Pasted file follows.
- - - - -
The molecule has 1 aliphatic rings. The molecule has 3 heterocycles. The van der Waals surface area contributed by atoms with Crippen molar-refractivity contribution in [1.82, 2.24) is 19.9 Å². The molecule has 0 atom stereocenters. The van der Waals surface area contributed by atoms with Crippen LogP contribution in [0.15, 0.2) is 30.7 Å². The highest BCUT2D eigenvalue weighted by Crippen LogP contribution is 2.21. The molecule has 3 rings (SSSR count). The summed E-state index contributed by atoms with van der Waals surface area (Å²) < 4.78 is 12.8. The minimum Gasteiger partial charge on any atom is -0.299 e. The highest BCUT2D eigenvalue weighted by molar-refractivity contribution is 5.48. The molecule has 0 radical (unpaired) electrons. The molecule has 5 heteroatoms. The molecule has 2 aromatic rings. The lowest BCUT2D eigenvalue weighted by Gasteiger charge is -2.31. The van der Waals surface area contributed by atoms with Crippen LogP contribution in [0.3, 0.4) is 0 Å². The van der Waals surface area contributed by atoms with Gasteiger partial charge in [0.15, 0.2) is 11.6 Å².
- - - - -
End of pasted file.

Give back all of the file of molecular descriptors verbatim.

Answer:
The molecule has 1 aliphatic rings. The molecule has 3 heterocycles. The van der Waals surface area contributed by atoms with Crippen molar-refractivity contribution in [1.82, 2.24) is 19.9 Å². The molecule has 0 atom stereocenters. The van der Waals surface area contributed by atoms with Crippen LogP contribution in [0.15, 0.2) is 30.7 Å². The highest BCUT2D eigenvalue weighted by Crippen LogP contribution is 2.21. The molecule has 3 rings (SSSR count). The summed E-state index contributed by atoms with van der Waals surface area (Å²) < 4.78 is 12.8. The minimum Gasteiger partial charge on any atom is -0.299 e. The highest BCUT2D eigenvalue weighted by molar-refractivity contribution is 5.48. The molecule has 0 radical (unpaired) electrons. The molecule has 5 heteroatoms. The molecule has 2 aromatic rings. The lowest BCUT2D eigenvalue weighted by Gasteiger charge is -2.31. The van der Waals surface area contributed by atoms with Crippen LogP contribution in [0.3, 0.4) is 0 Å². The van der Waals surface area contributed by atoms with Gasteiger partial charge in [0.15, 0.2) is 11.6 Å².